Thursday, 1 December 2016

Unchain my … environmental responsibilities. The Environmental Protection (Chain of Responsibility) Amendment Act 2016 (Qld) explained

The insolvency profession (and the Queensland market in particular) has been abuzz this year with the issue of CORA – a shorthand reference to the Environmental Protection (Chain of Responsibility) Amendment Act 2016 (Qld). 

What does it mean for insolvency practitioners?  Can banks really be hit with a bill to clean up their borrowers’ environmental damage?  Will turnaround and restructuring professionals refuse to accept appointments out of fear of falling foul of the new regime?

This post explains what you need to know.

What is CORA? 
‘CORA’ refers to the Environmental Protection (Chain of Responsibility) Amendment Act 2016 (Qld).  This legislation took effect on 27 April 2016.

The Act itself is not particularly long – only 27 pages in total.  But, as always, the devil is in the detail.

What does it change? 
As its name suggests, CORA amends Queensland’s Environmental Protection Act 1994 (Qld) (EP Act).  CORA does so principally by inserting a new Division 2 into Chapter 7, Part 5 of the EP Act.

What was the position prior to CORA?
Prior to CORA, Queensland’s Department of Environment and Heritage Protections (DEHP) held the power under section 358 of the EP Act to issue environmental protection orders (EPOs).  This power has not changed.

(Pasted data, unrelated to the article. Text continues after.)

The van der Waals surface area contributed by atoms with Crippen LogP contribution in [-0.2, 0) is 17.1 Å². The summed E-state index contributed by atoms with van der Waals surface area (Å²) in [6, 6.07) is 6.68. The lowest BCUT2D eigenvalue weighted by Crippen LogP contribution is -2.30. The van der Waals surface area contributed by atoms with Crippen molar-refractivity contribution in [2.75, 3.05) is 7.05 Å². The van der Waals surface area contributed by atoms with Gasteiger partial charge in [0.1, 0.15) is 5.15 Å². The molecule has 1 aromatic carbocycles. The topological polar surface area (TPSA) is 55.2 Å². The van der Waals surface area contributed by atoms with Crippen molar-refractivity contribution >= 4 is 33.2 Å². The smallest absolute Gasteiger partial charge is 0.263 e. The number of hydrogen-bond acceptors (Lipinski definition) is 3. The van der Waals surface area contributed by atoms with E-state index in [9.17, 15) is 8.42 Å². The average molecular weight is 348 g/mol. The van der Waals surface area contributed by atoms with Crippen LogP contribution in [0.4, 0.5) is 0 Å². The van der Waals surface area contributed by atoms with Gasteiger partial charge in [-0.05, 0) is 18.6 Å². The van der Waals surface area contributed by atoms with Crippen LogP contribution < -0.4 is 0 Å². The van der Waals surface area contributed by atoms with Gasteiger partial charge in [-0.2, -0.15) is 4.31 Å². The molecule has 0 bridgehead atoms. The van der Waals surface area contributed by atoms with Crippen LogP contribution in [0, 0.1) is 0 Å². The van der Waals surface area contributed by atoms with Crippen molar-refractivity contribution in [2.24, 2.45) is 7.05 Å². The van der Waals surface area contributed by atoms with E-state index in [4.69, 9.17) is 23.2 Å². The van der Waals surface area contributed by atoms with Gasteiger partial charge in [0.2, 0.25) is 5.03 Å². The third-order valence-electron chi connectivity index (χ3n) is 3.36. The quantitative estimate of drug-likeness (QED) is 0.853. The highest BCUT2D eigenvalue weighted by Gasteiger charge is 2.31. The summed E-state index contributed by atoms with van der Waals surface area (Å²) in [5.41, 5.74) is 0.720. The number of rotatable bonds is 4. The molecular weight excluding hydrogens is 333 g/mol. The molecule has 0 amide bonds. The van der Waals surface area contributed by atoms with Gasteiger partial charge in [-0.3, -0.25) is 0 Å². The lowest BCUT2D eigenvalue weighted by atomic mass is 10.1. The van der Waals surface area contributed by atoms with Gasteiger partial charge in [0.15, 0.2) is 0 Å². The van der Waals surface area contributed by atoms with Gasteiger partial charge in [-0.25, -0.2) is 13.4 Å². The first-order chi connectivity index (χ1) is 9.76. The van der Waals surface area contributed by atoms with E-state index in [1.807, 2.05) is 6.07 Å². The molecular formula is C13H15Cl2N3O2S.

An EPO requires the recipient to take steps to ensure compliance with, amongst other things, any of the following:
  • that person’s ‘general environmental duty’ – being a duty not to undertake any activity that causes, or is likely to cause, environmental harm unless the person takes all reasonable and practicable steps to prevent or minimise that harm
  • a condition of an environmental authority (being an authorisation previously granted by DEHP, or its predecessor Departments, to engage in environmentally relevant activities), or
  • a development condition contained within a development approval. 

It was (and remains) an offence not to comply with an EPO.  The maximum penalty (if wilful contravention of the EPO can be shown) is over $760,000, or 5 years imprisonment.

If a corporation fails to comply with an EPO and thereby commits an offence, each of the corporation’s ‘executive officers’ is also deemed to have committed an offence under the EP Act.  ‘Executive officers’ include any person ‘concerned with, or [who] takes part in, the corporation’s management, whatever the person’s position is called and whether or not the person is a director’.